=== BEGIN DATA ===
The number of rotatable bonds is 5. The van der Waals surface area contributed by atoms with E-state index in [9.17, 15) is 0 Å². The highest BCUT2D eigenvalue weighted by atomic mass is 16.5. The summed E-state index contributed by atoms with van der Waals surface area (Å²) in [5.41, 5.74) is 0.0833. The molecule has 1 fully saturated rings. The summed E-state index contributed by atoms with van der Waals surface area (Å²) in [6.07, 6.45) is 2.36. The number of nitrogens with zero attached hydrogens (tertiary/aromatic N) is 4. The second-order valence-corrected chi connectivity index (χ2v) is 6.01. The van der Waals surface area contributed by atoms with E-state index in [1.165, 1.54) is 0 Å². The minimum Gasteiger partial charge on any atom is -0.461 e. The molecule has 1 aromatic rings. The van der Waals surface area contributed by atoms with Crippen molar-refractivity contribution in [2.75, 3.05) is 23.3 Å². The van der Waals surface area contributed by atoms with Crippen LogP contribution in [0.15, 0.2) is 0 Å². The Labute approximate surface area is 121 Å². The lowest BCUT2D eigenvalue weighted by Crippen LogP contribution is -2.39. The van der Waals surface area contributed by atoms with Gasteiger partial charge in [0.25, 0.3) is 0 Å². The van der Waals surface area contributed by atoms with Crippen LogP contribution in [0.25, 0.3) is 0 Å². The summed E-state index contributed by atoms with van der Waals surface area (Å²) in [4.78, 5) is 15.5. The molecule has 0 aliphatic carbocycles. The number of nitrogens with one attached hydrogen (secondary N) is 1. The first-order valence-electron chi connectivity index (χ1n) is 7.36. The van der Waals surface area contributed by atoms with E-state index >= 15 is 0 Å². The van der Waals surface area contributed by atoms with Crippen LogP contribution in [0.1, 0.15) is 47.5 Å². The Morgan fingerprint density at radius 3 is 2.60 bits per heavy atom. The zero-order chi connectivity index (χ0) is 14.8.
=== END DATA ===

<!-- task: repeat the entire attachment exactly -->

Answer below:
The number of rotatable bonds is 5. The van der Waals surface area contributed by atoms with E-state index in [9.17, 15) is 0 Å². The highest BCUT2D eigenvalue weighted by atomic mass is 16.5. The summed E-state index contributed by atoms with van der Waals surface area (Å²) in [5.41, 5.74) is 0.0833. The molecule has 1 fully saturated rings. The summed E-state index contributed by atoms with van der Waals surface area (Å²) in [6.07, 6.45) is 2.36. The number of nitrogens with zero attached hydrogens (tertiary/aromatic N) is 4. The second-order valence-corrected chi connectivity index (χ2v) is 6.01. The van der Waals surface area contributed by atoms with E-state index in [1.165, 1.54) is 0 Å². The minimum Gasteiger partial charge on any atom is -0.461 e. The molecule has 1 aromatic rings. The van der Waals surface area contributed by atoms with Crippen molar-refractivity contribution in [2.75, 3.05) is 23.3 Å². The van der Waals surface area contributed by atoms with Crippen LogP contribution in [0.15, 0.2) is 0 Å². The Labute approximate surface area is 121 Å². The lowest BCUT2D eigenvalue weighted by Crippen LogP contribution is -2.39. The van der Waals surface area contributed by atoms with Gasteiger partial charge in [0.25, 0.3) is 0 Å². The van der Waals surface area contributed by atoms with Crippen LogP contribution in [0.25, 0.3) is 0 Å². The summed E-state index contributed by atoms with van der Waals surface area (Å²) in [4.78, 5) is 15.5. The molecule has 0 aliphatic carbocycles. The number of nitrogens with one attached hydrogen (secondary N) is 1. The first-order valence-electron chi connectivity index (χ1n) is 7.36. The van der Waals surface area contributed by atoms with E-state index >= 15 is 0 Å². The van der Waals surface area contributed by atoms with Crippen LogP contribution in [0.1, 0.15) is 47.5 Å². The Morgan fingerprint density at radius 3 is 2.60 bits per heavy atom. The zero-order chi connectivity index (χ0) is 14.8.